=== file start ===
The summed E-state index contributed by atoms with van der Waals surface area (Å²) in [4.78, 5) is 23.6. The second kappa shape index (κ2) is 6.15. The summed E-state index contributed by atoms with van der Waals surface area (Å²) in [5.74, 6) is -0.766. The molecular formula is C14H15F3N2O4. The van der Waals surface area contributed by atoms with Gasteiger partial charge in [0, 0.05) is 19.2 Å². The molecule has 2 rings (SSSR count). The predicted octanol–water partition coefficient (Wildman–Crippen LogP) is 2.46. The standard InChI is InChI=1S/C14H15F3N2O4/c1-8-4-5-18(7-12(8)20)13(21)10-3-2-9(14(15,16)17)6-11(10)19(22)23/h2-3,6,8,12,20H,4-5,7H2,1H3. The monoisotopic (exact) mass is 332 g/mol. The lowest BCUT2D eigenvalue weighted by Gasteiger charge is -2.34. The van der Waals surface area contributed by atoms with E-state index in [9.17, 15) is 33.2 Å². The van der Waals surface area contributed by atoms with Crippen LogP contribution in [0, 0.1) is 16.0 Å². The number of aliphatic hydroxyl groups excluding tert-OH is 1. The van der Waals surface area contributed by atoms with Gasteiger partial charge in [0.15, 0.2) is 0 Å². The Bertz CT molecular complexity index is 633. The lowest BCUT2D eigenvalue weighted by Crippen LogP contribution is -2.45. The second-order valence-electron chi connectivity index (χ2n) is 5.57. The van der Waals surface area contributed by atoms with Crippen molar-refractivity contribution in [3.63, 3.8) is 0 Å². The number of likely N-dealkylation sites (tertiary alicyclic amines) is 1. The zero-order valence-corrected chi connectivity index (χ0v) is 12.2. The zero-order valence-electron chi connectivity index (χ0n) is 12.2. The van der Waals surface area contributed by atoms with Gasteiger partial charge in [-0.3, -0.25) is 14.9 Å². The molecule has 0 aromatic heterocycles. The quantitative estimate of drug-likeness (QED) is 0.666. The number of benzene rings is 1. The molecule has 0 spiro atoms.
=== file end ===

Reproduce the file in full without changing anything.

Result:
The summed E-state index contributed by atoms with van der Waals surface area (Å²) in [4.78, 5) is 23.6. The second kappa shape index (κ2) is 6.15. The summed E-state index contributed by atoms with van der Waals surface area (Å²) in [5.74, 6) is -0.766. The molecular formula is C14H15F3N2O4. The van der Waals surface area contributed by atoms with Gasteiger partial charge in [0, 0.05) is 19.2 Å². The molecule has 2 rings (SSSR count). The predicted octanol–water partition coefficient (Wildman–Crippen LogP) is 2.46. The standard InChI is InChI=1S/C14H15F3N2O4/c1-8-4-5-18(7-12(8)20)13(21)10-3-2-9(14(15,16)17)6-11(10)19(22)23/h2-3,6,8,12,20H,4-5,7H2,1H3. The monoisotopic (exact) mass is 332 g/mol. The lowest BCUT2D eigenvalue weighted by Gasteiger charge is -2.34. The van der Waals surface area contributed by atoms with E-state index in [9.17, 15) is 33.2 Å². The van der Waals surface area contributed by atoms with Crippen LogP contribution in [0, 0.1) is 16.0 Å². The number of aliphatic hydroxyl groups excluding tert-OH is 1. The van der Waals surface area contributed by atoms with Gasteiger partial charge in [0.15, 0.2) is 0 Å². The Bertz CT molecular complexity index is 633. The lowest BCUT2D eigenvalue weighted by Crippen LogP contribution is -2.45. The second-order valence-electron chi connectivity index (χ2n) is 5.57. The van der Waals surface area contributed by atoms with Crippen molar-refractivity contribution in [3.63, 3.8) is 0 Å². The number of likely N-dealkylation sites (tertiary alicyclic amines) is 1. The zero-order valence-corrected chi connectivity index (χ0v) is 12.2. The zero-order valence-electron chi connectivity index (χ0n) is 12.2. The van der Waals surface area contributed by atoms with Gasteiger partial charge in [-0.3, -0.25) is 14.9 Å². The molecule has 0 aromatic heterocycles. The quantitative estimate of drug-likeness (QED) is 0.666. The number of benzene rings is 1. The molecule has 0 spiro atoms.